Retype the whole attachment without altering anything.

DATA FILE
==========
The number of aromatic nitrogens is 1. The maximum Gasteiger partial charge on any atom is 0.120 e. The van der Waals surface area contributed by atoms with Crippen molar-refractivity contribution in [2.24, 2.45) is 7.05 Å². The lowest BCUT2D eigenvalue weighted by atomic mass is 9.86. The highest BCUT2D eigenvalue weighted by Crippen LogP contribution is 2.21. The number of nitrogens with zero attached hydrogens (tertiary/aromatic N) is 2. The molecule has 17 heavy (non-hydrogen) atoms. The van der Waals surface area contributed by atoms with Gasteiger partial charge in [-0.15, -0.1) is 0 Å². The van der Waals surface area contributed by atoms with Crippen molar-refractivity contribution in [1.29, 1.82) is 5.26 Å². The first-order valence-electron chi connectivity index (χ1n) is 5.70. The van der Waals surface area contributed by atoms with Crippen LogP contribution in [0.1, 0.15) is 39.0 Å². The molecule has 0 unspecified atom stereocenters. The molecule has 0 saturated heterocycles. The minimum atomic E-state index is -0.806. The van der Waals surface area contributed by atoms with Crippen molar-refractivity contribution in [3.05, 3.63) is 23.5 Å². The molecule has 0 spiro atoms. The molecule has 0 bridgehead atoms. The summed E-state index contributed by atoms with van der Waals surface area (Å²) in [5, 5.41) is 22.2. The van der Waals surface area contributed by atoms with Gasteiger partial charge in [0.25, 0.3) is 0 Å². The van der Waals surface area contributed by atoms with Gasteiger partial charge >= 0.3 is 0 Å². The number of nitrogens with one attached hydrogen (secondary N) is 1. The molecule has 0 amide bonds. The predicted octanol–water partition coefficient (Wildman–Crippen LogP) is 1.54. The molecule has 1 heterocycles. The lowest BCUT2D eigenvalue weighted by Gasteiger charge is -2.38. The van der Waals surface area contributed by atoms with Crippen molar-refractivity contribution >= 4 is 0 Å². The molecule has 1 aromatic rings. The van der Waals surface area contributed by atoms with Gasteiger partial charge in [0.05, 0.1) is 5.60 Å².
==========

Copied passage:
The number of aromatic nitrogens is 1. The maximum Gasteiger partial charge on any atom is 0.120 e. The van der Waals surface area contributed by atoms with Crippen molar-refractivity contribution in [2.24, 2.45) is 7.05 Å². The lowest BCUT2D eigenvalue weighted by atomic mass is 9.86. The highest BCUT2D eigenvalue weighted by Crippen LogP contribution is 2.21. The number of nitrogens with zero attached hydrogens (tertiary/aromatic N) is 2. The molecule has 17 heavy (non-hydrogen) atoms. The van der Waals surface area contributed by atoms with Gasteiger partial charge in [-0.15, -0.1) is 0 Å². The van der Waals surface area contributed by atoms with Crippen molar-refractivity contribution in [1.29, 1.82) is 5.26 Å². The first-order valence-electron chi connectivity index (χ1n) is 5.70. The van der Waals surface area contributed by atoms with Crippen LogP contribution in [0.1, 0.15) is 39.0 Å². The molecule has 0 unspecified atom stereocenters. The molecule has 0 saturated heterocycles. The minimum atomic E-state index is -0.806. The van der Waals surface area contributed by atoms with Crippen molar-refractivity contribution in [3.05, 3.63) is 23.5 Å². The molecule has 0 spiro atoms. The molecule has 0 bridgehead atoms. The summed E-state index contributed by atoms with van der Waals surface area (Å²) in [5, 5.41) is 22.2. The van der Waals surface area contributed by atoms with Gasteiger partial charge in [0.25, 0.3) is 0 Å². The van der Waals surface area contributed by atoms with Gasteiger partial charge >= 0.3 is 0 Å². The number of nitrogens with one attached hydrogen (secondary N) is 1. The molecule has 0 amide bonds. The predicted octanol–water partition coefficient (Wildman–Crippen LogP) is 1.54. The molecule has 1 heterocycles. The lowest BCUT2D eigenvalue weighted by Gasteiger charge is -2.38. The van der Waals surface area contributed by atoms with Crippen molar-refractivity contribution >= 4 is 0 Å². The molecule has 1 aromatic rings. The van der Waals surface area contributed by atoms with Gasteiger partial charge in [0.05, 0.1) is 5.60 Å².